The B.C. government has followed through on its commitment to ban mandatory high heels in the workplace, announced Minister of Jobs, Tourism and Skills Training and Minister Responsible for Labour, Shirley Bond.
The requirement to wear high heels in some workplaces is a workplace health and safety issue. There is a risk of physical injury from slipping or falling, as well as possible damage to the feet, legs and back from prolonged wearing of high heels while at work.
The change was made by amending the existing footwear regulation (section 8.22) of the Occupational Health and Safety Regulation, under the Workers Compensation Act.
The amended regulation ensures that workplace footwear is of a design, construction and material that allows the worker to safely perform their work and ensures that employers cannot require footwear contrary to this standard. To determine appropriate footwear, the following factors must be considered: slipping, tripping, uneven terrain, abrasion, ankle protection and foot support, crushing potential, potential for musculoskeletal injury, temperature extremes, corrosive substances, puncture hazards, electrical shock and any other recognizable hazard.
WorkSafeBC will develop a workplace guideline for employers and employees to support the amended regulation. The guideline is expected to be available by the end of April.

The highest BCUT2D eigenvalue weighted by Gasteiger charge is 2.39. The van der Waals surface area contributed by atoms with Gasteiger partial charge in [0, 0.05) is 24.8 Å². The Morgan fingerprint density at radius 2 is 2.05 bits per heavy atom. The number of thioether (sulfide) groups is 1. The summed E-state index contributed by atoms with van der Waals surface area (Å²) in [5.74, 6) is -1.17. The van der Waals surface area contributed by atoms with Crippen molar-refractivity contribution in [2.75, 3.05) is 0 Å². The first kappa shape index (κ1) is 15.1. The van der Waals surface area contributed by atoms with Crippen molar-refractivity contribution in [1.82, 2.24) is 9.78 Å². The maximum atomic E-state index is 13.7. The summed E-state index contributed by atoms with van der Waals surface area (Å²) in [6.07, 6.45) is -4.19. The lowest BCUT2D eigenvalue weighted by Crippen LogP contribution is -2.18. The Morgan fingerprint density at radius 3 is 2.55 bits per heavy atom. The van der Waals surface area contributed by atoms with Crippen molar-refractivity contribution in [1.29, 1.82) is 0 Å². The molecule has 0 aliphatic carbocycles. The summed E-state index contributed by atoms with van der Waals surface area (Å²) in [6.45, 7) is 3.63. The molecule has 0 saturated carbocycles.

Under B.C.'s Occupational Health and Safety Regulation, WorkSafeBC already requires employers to provide a safe and healthy workplace that is free from discrimination or harassment for their employees. As well, the Human Rights Code provides protections against sexual harassment and gender-based discrimination in British Columbia, and that includes in the workplace.
Premier Christy Clark –
“In some workplaces in our province, women are required to wear high heels on the job. Like most British Columbians, our government thinks this is wrong. That is why we’re changing this regulation to stop this unsafe and discriminatory practice and adding an enforcement element by WorkSafeBC.”
Shirley Bond, Minister of Jobs, Tourism and Skills Training and Minister Responsible for Labour –
“I’d like to recognize and thank Dr. Weaver for working with us on amending this regulation. This change will let employers know that the most critical part of an employee’s footwear is that it is safe. I expect employers to recognize this very clear signal that forcing someone to wear high heels at work is unacceptable.”